Gray electronic devices

These days, every new console launch is followed by an online flood of complaints about quality control issues. Far too many original Nintendo DS systems showed up with dead pixels. The Xbox 360 was plagued by vague Red Ring of Death “general hardware failures”. The PlayStation 4 is known to spontaneously shut itself off. (Save your games early and often!) So it’s not surprising that people have run into problems with the new hybrid Nintendo Switch. But are its glaring design flaws and Nintendo’s apathetic response a sign that the system was released half-baked – and they just don’t care?

The most egregious problem that’s been reported, one that is pure design flaw, is not with the system itself but with a very basic accessory. As a hybrid game console, the Switch is a portable that’s also meant to be used as a home console. It comes with a dock so you can take the controllers off and connect the tablet, along with the real guts of the system, to your entertainment system of choice. Except there have been many, many reports that the dock actually scratches the screen of the tablet. It’s not a system-breaking problem, and not everyone has it, but it shouldn’t be happening at all. Nintendo bills themselves as the family-friendly game company, so their hardware should really be able to stand up to a 5-year-old shoving it into the dock. If they can manage to use plastic that tastes bad to discourage kids from chewing cartridges, they can do that.

For that matter, the fact that is has a plastic screen at all is questionable at a time when you can go to Big Lots and get a cheap Android tablet with a glass screen for a fraction of the price. The plastic screens on the DS and 3DS were protected by their clamshell design, and earlier portable systems were cheap enough and predated smartphones by long enough for it to be expected. But how much could it possibly add to the price of the already-$300 system to give it the same 6.2” glass screen you’d put on any bargain smartphone?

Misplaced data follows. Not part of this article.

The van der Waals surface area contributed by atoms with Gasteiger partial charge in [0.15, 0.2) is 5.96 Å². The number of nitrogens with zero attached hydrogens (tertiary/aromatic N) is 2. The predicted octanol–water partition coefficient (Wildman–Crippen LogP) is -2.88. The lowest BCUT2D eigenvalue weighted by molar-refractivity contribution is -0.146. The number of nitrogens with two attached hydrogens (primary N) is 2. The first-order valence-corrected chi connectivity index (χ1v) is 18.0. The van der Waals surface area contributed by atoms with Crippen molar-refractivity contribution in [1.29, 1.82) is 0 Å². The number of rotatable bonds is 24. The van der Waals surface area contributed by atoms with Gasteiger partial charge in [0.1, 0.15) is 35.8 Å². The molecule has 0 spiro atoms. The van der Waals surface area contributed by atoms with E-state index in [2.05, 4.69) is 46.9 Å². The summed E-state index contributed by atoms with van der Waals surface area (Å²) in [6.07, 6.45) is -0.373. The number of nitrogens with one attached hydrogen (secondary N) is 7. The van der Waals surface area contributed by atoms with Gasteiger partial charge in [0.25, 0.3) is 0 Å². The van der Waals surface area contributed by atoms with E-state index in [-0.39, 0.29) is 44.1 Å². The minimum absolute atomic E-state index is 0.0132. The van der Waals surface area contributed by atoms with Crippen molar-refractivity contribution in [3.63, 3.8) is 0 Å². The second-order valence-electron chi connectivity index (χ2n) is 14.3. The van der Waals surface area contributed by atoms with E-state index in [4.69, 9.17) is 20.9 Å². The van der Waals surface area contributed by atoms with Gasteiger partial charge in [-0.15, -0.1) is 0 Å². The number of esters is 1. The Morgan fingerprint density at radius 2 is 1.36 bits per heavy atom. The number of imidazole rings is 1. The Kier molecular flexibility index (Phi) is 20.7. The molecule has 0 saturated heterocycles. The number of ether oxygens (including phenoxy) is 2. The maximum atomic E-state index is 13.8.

The Switch comes with a built-in kickstand that’s similarly poorly designed – or perhaps it’s the USB Type-C port that’s poorly placed, since you can’t access it to charge the system when it’s on the kickstand.

Other common problems are mostly straight technical ones: the second JoyCon controller’s Bluetooth connection dropping at random, more dead pixels, and the usual crashes and screen problems. And it seems unfair to mention that the Switch launched with only one game worth buying – the open-world Legend of Zelda: Breath of the Wild, which has been compared favorably to Skyrim and Witcher 3 – since that’s par for the course for Nintendo.

The biggest problem is that this feels like more of the same half-baked output the gaming industry has gotten into the habit of expecting us to buy. But unlike barely-finished games like Batman: Arkham Knight andAssassin's Creed Unity, hardware can’t be patched after release. Nintendo has a long history of releasing updated versions of its portable systems – the Game Boy Pocket, the Game Boy Advance SP, the DS Lite – but the original versions of those were at least good, functional pieces of hardware to begin with.

And ugly trends like this will only be reversed when gamers start punishing the companies responsible by waiting to buy their products until they’re actually finished.